"Alpine" Ascent of Seneca Rocks 2013

Trip Information

Dates: 1/11/2013 - 1/13/2013

Location: Seneca Rocks, WV


Team Members: Felix Duvallet & Tyler Quinn

Trip report by Tyler Quinn

Over the weekend of January 11th, the Explorer’s Club of Pittsburgh’s Mountaineering School took a trip to West Virginia to make an alpine style ascent of Seneca Rocks. Our plan was to wake up at 1am, start the 12 mile hike by 2am carrying our climbing and bivy gear, arrive at Seneca in the morning, climb as much as possible in packs and mountaineering boots, bivouac on the rocks, rappel down on Sunday morning, and get back to Pittsburgh before dark. It was a nice little Saturday. hiking
hiking & horses   

By 1:45am, we started hiking northward. Around 4am we started fighting fatigue and the waiting for the sun to come up. At 6:45am we turned off our headlamps and harnessed our second wind for the last push. After the last bit of elevation, we hit the pipeline at 7:30am, our turn off the trail. On the pipeline, we were pleasantly greeted by grazing horses from the ranch we were travelling through. Around 8:30am we arrived at the Seneca trail head to refill our water in the stream before our climb.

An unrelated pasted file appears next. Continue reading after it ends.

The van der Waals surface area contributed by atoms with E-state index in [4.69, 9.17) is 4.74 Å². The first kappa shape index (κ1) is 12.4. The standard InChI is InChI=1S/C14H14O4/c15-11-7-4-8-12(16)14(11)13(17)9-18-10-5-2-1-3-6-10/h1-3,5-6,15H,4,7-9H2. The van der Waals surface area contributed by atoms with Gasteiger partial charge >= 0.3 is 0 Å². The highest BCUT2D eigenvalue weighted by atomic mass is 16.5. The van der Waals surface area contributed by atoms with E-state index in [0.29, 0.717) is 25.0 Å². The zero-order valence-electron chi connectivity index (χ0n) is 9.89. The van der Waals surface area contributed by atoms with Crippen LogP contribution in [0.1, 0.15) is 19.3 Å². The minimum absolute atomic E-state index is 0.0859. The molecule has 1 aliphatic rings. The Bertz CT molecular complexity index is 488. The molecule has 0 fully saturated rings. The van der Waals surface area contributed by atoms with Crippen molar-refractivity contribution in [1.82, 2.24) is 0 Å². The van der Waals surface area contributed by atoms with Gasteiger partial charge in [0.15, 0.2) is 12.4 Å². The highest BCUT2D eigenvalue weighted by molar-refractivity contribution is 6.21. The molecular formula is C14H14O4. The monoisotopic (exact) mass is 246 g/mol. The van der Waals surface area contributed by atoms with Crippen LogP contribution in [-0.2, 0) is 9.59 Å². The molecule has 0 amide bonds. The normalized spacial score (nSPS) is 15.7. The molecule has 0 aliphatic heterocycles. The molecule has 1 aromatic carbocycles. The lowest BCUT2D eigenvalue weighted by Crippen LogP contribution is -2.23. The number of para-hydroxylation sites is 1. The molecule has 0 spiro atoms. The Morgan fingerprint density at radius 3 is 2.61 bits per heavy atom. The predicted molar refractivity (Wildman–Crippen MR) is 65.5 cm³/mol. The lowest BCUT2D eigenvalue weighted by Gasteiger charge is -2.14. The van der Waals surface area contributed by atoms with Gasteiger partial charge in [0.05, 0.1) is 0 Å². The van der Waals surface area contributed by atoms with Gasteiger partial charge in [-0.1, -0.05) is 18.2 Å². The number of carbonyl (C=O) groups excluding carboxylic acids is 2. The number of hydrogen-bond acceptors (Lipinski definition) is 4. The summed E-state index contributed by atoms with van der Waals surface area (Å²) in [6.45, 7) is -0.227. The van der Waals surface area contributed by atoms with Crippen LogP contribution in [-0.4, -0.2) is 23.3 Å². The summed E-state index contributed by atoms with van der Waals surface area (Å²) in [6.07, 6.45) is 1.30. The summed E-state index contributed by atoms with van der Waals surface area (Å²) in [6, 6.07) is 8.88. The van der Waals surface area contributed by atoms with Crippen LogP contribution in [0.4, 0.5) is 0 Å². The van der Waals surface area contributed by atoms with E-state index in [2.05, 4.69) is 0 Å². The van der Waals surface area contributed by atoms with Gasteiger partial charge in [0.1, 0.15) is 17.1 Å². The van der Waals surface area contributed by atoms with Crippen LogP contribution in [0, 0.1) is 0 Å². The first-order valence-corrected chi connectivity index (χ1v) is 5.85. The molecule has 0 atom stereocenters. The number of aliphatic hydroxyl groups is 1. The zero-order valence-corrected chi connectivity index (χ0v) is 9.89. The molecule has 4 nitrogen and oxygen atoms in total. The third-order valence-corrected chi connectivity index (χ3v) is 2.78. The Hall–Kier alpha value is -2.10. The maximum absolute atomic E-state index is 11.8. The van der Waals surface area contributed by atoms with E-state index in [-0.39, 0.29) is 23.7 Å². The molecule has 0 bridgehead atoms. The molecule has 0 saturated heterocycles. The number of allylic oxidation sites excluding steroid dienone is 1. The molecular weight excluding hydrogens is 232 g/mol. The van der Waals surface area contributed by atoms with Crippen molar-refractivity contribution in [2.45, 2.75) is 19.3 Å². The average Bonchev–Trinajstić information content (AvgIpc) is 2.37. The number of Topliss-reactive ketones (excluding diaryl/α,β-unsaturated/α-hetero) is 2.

It was an unusually warm January morning, perfect climbing weather. We decided to avoid the “stairmaster” by starting our climb on the Skyline Traverse (5.3) at the base of the East Face. This climb was a great way to get comfortable climbing in mountaineering boots and full packs. From there, we made our way to the base of Le Gourmet (5.4). We followed the first pitch of this route and then climbed Front C (5.6). The moves proved to be a challenge in boots, forcing Felix to use an impressively high heel hook in mountaineering boots on lead. After these pitches, we made our way to Old Man’s Traverse Ledge to prepare for our last pitch of climbing. We decided to end the day with the Critter Crack (5.6). After a couple impressive moves, Felix topped out on this lead with the abbreviated alpine rack just about gone. Soon after, I summited the climb after a couple falls. We high fived, and made our way to the summit for a picture. skyline 

After the summit, we rappelled half way down the East Face to the Alcoa Ledge. With the afternoon climbers still on the rocks, we had to wait to set up our bivy. I took advantage of this time to take a power nap, hanging in my harness off of the bolts. By 5pm we were cooking dinner of couscous, chocolates, and tea. Using some creativity, we fit both of our bivy sacs on the four foot wide ledge as the sun set. We soon settled into our sleeping bags, hoping we didn’t roll over in our sleep!

 By 7am the next morning, we were up and brewing tea before our morning rappel. We touched down safely and were hiking out by 8:30am. Soon we were back at the campground, thankful to rest our tired legs and take our heavy packs off. It was a long, hard weekend that taught me a lot about alpine climbing. As a first timer on this trip, I learned that it isn’t always pretty or easy, but, in the end will you know why everyone comes back every year. bivy